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Trust Your Technical Librarian, Authority Control is a Must!

Authority control can be a difficult concept to visualize for those who don’t encounter it regularly. Bibliographic records and authority records look very similar, but while a bibliographic record describes an item within a collection, the authority record describes and regulates specific headings within the bibliographic record. The two are separate but intrinsically connected. When the two are created harmoniously with the other, the patron’s experience is enhanced by the ability to find most successfully what they need.

Let’s break it down even further.

What is Authority Control, and Why Is It Important?

Put as simply as possible, Authority Control (“AC”) is the process that is used to standardize and maintain heading access points in a bibliographic record. Authority records create a web of names, subjects, and related works that are interlinked across the catalog.

For instance, let’s say a patron is looking for CDs by David Jones. No – wait, I mean Ziggy Stardust. Wait. David Bowie? Well, that’s alright, because his authority record ties together resources with the approved form, “Bowie, David.” Patrons searching by other versions of his name will still be routed to the correct works. How does this happen?

Authority records describe the current and previous identifying characteristics of a heading. David Bowie’s authority record includes not just his various aliases, but also the fact that he was a rock musician – a glam rock musician – from England. A cataloger would also see in his authority record that he was an actor, composer, and singer. These fields help to differentiate between similar headings by providing additional biographical information. See for yourself! You might not see those extra notes, but they’re hard at work in your catalog. What’s more, a single, unified heading can be used across multiple media types and works, such as CDs or books, and not only for personal names. Authority records exist for subject terms, geographical locations, and more.

Those 400 notes can serve an additional purpose by providing tags for alternative spellings, bridging the gap between the accepted, authorized form and forms with diacritics, non-Roman characters, and typos. To see this in work, let’s visit a segment of the authority record of Mark Twain.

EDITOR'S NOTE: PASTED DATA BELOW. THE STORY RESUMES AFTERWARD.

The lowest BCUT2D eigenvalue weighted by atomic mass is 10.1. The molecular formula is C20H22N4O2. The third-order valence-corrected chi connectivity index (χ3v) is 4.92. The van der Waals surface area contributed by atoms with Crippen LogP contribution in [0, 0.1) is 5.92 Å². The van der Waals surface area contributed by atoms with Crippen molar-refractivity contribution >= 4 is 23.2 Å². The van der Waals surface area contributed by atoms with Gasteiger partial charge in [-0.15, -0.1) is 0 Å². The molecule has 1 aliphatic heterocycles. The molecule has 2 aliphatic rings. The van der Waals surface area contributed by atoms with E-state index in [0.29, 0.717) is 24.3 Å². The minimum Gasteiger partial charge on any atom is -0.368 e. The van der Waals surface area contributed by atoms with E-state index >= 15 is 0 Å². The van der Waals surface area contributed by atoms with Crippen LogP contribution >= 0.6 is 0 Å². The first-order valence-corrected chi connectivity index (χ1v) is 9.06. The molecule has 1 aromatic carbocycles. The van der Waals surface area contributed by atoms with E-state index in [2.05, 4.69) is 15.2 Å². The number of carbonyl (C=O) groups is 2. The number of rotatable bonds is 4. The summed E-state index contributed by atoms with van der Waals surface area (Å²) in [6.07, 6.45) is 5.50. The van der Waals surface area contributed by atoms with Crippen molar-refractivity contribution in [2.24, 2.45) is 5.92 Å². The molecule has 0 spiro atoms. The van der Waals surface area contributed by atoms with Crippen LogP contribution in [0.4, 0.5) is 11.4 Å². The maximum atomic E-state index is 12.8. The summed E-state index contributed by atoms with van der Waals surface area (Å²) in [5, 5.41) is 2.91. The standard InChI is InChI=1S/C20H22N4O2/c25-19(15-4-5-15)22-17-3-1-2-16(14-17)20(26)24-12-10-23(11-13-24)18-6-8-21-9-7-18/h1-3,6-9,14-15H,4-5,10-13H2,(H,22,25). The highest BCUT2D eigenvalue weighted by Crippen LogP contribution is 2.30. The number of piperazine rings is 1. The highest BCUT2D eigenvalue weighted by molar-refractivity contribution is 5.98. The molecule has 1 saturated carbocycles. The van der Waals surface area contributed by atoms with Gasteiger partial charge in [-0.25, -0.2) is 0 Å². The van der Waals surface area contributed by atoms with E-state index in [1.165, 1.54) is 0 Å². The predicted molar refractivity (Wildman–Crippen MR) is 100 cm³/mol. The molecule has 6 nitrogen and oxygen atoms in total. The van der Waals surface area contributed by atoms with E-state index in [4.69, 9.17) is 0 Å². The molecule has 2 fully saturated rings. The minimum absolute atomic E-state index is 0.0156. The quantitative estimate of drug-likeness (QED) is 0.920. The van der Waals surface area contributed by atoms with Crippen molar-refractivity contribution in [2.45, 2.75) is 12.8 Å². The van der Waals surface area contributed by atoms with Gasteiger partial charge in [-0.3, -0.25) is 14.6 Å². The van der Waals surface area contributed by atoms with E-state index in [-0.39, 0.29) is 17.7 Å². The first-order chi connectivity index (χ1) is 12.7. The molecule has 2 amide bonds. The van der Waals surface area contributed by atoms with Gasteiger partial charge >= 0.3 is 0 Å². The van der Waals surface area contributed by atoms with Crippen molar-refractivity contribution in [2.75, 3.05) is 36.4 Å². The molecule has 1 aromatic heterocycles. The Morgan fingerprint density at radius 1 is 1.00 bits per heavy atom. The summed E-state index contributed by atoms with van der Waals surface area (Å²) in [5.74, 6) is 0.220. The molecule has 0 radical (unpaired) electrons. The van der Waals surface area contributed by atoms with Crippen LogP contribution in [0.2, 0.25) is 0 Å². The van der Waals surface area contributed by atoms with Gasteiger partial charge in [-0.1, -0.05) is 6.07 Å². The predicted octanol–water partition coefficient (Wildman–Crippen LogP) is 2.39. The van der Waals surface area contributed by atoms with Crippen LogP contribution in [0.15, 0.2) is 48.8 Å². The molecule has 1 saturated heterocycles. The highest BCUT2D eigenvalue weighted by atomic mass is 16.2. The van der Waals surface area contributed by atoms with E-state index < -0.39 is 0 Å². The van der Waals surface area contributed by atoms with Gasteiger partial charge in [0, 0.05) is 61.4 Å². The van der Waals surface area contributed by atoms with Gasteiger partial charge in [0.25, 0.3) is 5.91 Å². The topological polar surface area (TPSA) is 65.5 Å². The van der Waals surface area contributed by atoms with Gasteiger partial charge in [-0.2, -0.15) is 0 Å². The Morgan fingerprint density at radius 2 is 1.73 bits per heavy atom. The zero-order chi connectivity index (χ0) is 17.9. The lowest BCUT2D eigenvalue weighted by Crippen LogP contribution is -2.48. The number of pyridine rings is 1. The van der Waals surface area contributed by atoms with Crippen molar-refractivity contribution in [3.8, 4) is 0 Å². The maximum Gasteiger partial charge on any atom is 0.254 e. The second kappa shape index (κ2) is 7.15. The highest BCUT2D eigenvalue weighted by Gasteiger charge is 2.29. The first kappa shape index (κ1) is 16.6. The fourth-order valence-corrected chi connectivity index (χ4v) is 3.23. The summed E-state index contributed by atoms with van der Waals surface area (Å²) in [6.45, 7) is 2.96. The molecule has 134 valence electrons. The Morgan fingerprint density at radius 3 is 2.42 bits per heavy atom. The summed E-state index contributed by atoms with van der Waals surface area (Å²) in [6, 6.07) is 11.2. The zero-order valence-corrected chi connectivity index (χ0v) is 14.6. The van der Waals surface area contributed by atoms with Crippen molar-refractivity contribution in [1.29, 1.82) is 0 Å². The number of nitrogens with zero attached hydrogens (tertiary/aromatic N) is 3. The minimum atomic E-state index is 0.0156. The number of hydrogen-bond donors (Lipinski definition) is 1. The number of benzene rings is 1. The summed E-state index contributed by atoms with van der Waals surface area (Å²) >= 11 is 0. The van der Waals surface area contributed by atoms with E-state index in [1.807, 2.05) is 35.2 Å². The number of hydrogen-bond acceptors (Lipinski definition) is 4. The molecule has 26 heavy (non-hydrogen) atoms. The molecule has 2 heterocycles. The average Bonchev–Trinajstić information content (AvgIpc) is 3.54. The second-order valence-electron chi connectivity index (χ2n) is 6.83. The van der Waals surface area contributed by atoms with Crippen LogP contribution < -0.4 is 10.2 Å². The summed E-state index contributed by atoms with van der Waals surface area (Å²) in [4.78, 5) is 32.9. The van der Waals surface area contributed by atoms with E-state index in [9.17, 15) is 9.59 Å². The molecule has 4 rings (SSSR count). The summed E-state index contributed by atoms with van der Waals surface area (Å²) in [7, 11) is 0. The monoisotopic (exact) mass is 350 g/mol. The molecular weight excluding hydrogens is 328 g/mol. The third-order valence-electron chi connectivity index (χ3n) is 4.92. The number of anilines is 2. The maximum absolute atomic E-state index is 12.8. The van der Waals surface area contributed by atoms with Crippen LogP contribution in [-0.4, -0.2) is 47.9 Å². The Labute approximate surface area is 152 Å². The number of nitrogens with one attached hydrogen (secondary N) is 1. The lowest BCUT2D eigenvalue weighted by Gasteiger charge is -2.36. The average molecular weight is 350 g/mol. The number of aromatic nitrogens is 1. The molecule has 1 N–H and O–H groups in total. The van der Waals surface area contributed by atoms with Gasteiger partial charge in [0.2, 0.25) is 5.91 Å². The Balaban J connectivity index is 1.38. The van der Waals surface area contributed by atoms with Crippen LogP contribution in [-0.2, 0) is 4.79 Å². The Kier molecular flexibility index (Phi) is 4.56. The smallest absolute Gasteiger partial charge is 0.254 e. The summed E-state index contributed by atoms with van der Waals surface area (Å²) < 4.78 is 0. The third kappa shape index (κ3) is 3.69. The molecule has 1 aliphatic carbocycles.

How does this interoperability serve patrons? These added fields provide layers of access specifically for:

  • Those that may not know the exact spelling of a name, but who have a vague idea.
  • Those whose linguality does not match that of the heading, and for whom the name of a given contributor appears differently than its authorized counterpart.

An authorized heading creates a standard way of referring to a person or subject. The contents of the authority record provide a web that will connect patrons to the materials they require. The more standard your catalog, the more discoverable it is. The more discoverable it is, the better the user experience.

What Is the Authority Control Process?

Lists: keeping lists, checking lists, and verifying lists. Lists!

The AC process is an ongoing effort to regulate headings as much as possible. Books that go into a library’s catalog are assigned headings for different contributors, such as the author, and its subject headings. These headings are checked against the standard – that is, the Library of Congress Authority Heading file, or others, like the Medical Subject Heading (MeSH) file – for the most accurate and accepted version. Sometimes standardized headings don’t exist yet. In those instances, a cataloger will record the information using the format in which the heading is most likely to be established.

What happens when headings change, as with celebrities changing their names? Like Snoop Dogg, or Prince? Do the authorized headings in the bibliographic record change automatically? No, unless a library is using an Integrated Library System (“ILS”) that checks for updates. Even then, not all automated AC is created equally. This goes for brand new authorized headings as well – if there is no AC process, a catalog’s headings will become rapidly outmoded over time.